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Presiding Bishop tells Executive Council to 'communicate the Good News'
House of Deputies president emphasizes 'accountability' in opening remarks

By  Mary Frances Schjonberg
11/12/2006

ENS photo by David Skidmore
Presiding Bishop Katharine Jefferts Schori and All Saints' Episcopal Church rector Bonnie Perry share a moment before processing into the church for Eucharist November 12.   (ENS photo by David Skidmore)

 
ENS photo by Jan Nunley
"We have remarkable opportunities to speak and do Good News to people who don't know what that means," Presiding Bishop Katharine Jefferts Schori told the Episcopal Church's Executive Council November 12.   (ENS photo by Jan Nunley)

 
ENS photo by Jan Nunley
House of Deputies President Bonnie Anderson told members of the Episcopal Church's Executive Council November 12 to "to ask the hard questions and to give accurate answers."   (ENS photo by Jan Nunley)

 
[Episcopal News Service]  In her opening remarks to the meeting of the Episcopal Church's Executive Council November 12, Presiding Bishop Katharine Jefferts Schori set the group's work in the context of mission and ministry.

Executive Council members must "figure out how to communicate the Good News we know in this body" to the diverse communities in which the Episcopal Church exists, especially to those people who have not been touched by the gospel or who are not yet part of a faith community.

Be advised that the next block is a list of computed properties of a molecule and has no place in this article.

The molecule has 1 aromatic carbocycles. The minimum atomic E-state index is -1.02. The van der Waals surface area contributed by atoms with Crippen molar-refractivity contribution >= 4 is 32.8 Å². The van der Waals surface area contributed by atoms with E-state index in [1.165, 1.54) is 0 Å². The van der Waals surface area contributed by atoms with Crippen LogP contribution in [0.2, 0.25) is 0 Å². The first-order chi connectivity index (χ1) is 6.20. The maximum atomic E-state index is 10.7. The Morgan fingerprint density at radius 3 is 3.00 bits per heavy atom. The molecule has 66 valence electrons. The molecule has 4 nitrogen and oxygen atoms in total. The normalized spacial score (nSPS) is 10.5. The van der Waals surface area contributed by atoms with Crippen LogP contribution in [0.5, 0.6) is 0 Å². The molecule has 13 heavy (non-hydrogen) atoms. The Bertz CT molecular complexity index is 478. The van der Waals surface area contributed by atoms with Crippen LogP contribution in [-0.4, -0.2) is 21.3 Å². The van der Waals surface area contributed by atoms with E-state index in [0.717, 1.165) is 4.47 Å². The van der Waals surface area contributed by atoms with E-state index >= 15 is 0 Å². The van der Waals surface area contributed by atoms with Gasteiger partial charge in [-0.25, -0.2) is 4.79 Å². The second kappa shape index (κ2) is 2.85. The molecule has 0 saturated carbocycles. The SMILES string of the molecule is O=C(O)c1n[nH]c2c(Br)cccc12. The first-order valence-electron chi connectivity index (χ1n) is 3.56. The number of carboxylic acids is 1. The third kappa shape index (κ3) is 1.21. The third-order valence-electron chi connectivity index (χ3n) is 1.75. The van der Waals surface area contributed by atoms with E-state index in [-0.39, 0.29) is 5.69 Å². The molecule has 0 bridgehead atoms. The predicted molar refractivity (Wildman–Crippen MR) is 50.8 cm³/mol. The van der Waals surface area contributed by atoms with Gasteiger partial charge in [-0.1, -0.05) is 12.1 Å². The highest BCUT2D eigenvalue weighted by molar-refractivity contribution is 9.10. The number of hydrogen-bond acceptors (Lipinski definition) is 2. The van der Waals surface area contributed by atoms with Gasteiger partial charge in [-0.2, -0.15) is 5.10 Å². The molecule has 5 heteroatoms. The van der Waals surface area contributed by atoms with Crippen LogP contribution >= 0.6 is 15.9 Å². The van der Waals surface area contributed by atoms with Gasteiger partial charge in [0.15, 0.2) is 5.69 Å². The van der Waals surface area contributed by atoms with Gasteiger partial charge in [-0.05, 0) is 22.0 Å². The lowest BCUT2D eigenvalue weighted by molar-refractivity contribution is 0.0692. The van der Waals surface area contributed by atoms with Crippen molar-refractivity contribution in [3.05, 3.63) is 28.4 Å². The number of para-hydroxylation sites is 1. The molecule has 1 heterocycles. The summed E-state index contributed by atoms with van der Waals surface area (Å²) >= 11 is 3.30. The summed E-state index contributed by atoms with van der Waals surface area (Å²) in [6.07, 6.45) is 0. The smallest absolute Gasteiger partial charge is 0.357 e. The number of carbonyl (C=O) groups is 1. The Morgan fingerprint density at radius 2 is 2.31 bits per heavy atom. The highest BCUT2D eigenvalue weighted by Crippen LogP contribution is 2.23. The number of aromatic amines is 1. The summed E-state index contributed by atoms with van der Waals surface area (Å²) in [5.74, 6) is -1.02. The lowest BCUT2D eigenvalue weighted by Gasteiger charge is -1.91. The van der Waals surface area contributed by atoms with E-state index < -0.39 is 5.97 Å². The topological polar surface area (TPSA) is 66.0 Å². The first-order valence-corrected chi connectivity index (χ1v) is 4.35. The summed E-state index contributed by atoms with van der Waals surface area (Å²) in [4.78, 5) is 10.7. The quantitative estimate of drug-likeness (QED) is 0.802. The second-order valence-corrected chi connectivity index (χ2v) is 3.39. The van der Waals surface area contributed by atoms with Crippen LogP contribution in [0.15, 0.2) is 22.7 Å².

"We have remarkable opportunities to speak and do Good News to people who don't know what that means," she said.

Both she and House of Deputies President Bonnie Anderson said they are committed to what Jefferts Schori called the "deed-based evangelism" personified in the church's commitment to the Millennium Development Goals.

"We've got a long road and the journey begins today, and I am delighted that you're all here," she said.

Anderson, who is also the council's vice president, said that she sees "accountability" as a major challenge to both the House of Deputies during the time between General Conventions and to the Executive Council.

She noted that while deputies are an "amorphous" group from the end of one General Convention until the next convention's House of Deputies is elected, they do have both canonical responsibilities and responsibilities "as a body of the church."

And, she said, Executive Council members must be accountable to the larger church. "It's our responsibility to keep people informed about what we're doing, to communicate with each other readily and to ask the hard questions and to give accurate answers to each other and to the people we are accountable to," Anderson said.

Jefferts Schori and Anderson made their remarks to the opening session of a four-day meeting at the Chicago O'Hare Marriott hotel. The members spent most of the November 12 afternoon session being oriented about their responsibilities and building a community. Those activities will conclude on the morning of November 13, and then the council will move into committee work and other business sessions.

The Executive Council carries out programs and policies adopted by the General Convention and oversees the ministry and mission of the Church. The council is comprised of 38 members, including bishops, priests or deacons, and lay people, 20 of whom are elected by General Convention and 18 by provincial synods.

Executive Council meets from November 12-15, and 22 of the church's commissions, committees and one board will meet jointly from November 15-18, all at the Chicago Marriott O'Hare hotel.